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High plant-based protein diet not bad for muscles

Yesterday we wrote about an animal study that suggests that a diet containing a large amount of plant-based protein may have a negative effect on body composition. Because lab animals are not humans, we went in search of recent research on the effect of plant-based and animal proteins on humans - and stumbled across an epidemiological study published by nutritionists at the University of Massachusetts in the American Journal of Clinical Nutrition.

The researchers used data on 2986 men and women aged between 19 and 72, which was gathered for the Framingham Third Generation Study. The researchers had information on the participants' diet, they did a scan to measure muscle mass in the participants' arms and legs, and they determined the amount of power the participants were capable of generating when doing leg extensions.

The researchers did a cluster analysis to determine the type of protein the participants consumed in their diet, and distinguished 6 diet types as a result.

In the Fast-food/full-fat dairy cluster, the proteins came largely from not very healthy foods; in the Legumes cluster, beans and other vegetables were an important source of protein and meat protein was noticeably absent. This cluster was mainly populated by people who ate little meat, vegetarians and vegans.

Click on the tables for a larger version.

High plant-based protein diet not bad for muscles

High plant-based protein diet not bad for muscles

At first glance the fast-food pattern seemed to result in the biggest and strongest muscles and the legumes dietary pattern, in contrast, was worst for the muscles. And yes, these differences were statistically significant.

High plant-based protein diet not bad for muscles

High plant-based protein diet not bad for muscles

Then the researchers corrected their data, among other things, for the total amount of protein in the diet. And then it suddenly made no difference what the origin of the protein in the diet was. The differences between the groups were no longer statistically significant.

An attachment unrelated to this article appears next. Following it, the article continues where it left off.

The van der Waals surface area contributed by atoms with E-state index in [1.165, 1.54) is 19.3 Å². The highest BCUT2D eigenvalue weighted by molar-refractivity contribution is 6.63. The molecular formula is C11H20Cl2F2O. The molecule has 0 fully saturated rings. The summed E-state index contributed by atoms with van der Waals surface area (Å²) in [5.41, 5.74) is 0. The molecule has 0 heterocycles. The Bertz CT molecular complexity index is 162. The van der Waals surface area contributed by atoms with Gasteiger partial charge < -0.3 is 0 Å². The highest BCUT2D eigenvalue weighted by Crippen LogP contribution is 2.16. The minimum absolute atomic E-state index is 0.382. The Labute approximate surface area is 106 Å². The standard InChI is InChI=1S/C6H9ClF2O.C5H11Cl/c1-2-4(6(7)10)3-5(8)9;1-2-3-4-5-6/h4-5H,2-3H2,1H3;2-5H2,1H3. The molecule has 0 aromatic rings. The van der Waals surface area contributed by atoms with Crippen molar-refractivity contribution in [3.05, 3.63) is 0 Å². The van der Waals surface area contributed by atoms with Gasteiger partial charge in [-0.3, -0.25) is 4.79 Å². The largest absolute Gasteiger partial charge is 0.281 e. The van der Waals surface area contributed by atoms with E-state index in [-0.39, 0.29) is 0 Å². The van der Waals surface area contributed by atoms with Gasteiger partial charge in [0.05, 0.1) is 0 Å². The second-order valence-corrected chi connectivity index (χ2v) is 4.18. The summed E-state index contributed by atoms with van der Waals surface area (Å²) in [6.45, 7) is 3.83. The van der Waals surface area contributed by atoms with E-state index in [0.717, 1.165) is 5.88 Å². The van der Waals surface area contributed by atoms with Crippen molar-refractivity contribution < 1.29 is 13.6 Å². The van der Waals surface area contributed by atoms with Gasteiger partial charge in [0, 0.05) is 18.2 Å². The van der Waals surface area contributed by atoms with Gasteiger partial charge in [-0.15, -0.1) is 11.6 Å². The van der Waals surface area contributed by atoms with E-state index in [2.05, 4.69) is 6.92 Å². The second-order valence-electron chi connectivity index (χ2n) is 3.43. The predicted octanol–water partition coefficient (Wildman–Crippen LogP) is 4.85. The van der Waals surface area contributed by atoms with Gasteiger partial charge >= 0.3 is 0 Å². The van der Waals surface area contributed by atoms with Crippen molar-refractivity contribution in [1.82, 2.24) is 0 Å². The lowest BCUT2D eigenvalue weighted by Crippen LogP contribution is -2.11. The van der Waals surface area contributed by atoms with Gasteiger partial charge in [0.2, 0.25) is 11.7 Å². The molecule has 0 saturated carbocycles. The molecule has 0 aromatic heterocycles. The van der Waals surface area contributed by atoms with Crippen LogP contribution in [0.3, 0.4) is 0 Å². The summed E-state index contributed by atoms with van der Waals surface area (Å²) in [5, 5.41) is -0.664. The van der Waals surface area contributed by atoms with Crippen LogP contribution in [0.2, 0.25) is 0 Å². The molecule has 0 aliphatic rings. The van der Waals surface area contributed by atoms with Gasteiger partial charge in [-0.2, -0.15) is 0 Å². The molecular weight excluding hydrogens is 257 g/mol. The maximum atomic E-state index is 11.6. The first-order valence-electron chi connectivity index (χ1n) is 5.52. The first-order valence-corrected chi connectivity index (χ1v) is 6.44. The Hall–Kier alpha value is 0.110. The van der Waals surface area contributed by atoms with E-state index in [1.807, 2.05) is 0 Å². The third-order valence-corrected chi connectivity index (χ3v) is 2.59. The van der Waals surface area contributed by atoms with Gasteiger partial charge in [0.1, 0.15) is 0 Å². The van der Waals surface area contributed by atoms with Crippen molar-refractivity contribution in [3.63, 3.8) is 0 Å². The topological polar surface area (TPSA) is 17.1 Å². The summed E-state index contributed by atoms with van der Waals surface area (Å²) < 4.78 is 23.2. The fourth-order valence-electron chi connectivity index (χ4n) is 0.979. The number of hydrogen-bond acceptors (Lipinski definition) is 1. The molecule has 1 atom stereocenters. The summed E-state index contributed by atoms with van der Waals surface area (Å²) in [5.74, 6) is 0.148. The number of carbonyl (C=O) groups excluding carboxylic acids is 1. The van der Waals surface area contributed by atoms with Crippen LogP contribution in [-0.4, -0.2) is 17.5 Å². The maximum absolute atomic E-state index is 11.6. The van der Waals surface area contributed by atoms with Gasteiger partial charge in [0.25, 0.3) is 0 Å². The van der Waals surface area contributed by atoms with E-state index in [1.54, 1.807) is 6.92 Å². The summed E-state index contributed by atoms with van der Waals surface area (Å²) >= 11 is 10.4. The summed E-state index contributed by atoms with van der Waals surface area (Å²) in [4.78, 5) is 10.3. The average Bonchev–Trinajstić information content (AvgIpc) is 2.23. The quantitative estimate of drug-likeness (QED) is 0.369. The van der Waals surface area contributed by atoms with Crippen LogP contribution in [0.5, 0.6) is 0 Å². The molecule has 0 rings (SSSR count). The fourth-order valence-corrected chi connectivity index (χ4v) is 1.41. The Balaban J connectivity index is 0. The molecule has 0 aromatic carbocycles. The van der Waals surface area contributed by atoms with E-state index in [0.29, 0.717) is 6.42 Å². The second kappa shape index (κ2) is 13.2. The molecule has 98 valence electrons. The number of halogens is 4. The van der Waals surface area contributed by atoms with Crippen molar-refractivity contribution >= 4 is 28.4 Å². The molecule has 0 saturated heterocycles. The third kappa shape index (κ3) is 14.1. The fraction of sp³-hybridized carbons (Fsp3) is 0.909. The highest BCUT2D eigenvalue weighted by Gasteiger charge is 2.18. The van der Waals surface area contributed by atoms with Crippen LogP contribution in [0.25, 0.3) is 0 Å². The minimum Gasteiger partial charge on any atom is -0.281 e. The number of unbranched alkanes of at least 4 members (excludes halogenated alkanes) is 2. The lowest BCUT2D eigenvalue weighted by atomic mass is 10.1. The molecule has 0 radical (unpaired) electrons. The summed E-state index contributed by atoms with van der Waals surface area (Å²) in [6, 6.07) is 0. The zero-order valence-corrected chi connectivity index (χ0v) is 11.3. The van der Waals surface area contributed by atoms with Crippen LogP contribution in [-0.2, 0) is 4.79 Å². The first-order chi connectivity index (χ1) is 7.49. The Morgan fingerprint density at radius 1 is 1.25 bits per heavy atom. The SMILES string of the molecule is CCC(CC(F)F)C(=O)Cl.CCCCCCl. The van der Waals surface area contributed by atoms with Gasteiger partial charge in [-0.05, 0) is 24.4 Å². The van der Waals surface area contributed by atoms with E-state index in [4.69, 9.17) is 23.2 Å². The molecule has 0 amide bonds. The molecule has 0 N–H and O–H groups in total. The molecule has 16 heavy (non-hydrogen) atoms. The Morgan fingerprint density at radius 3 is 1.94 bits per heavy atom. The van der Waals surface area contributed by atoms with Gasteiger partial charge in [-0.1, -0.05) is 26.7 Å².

High plant-based protein diet not bad for muscles

High plant-based protein diet not bad for muscles

The researchers emphasised that the people in the study had a protein intake that was on the high side - about 35 g a day higher than recommended by main stream nutritionists.

"The protein intake pattern, as described by a cluster analysis, is not associated with differences in bone mineral density, muscle mass, or muscle strength," concluded the researchers.

"Null results may be explained by the protein replete population studied with intakes well in excess of the recommended daily allowance for dietary protein (on average, 30-40 g above the recommended daily allowance)."

"In protein-replete adults, protein food pattern (source) may not contribute to musculoskeletal outcomes in a meaningful manner."

Am J Clin Nutr. 2017 Mar;105(3):714-22.

Animal study: plant-based proteins with bad amino acid profile make you fatter 14.05.2017
Soya protein and casein equally good for muscles 25.09.2010
Animal protein builds muscle mass - plant protein doesn't 08.09.2010

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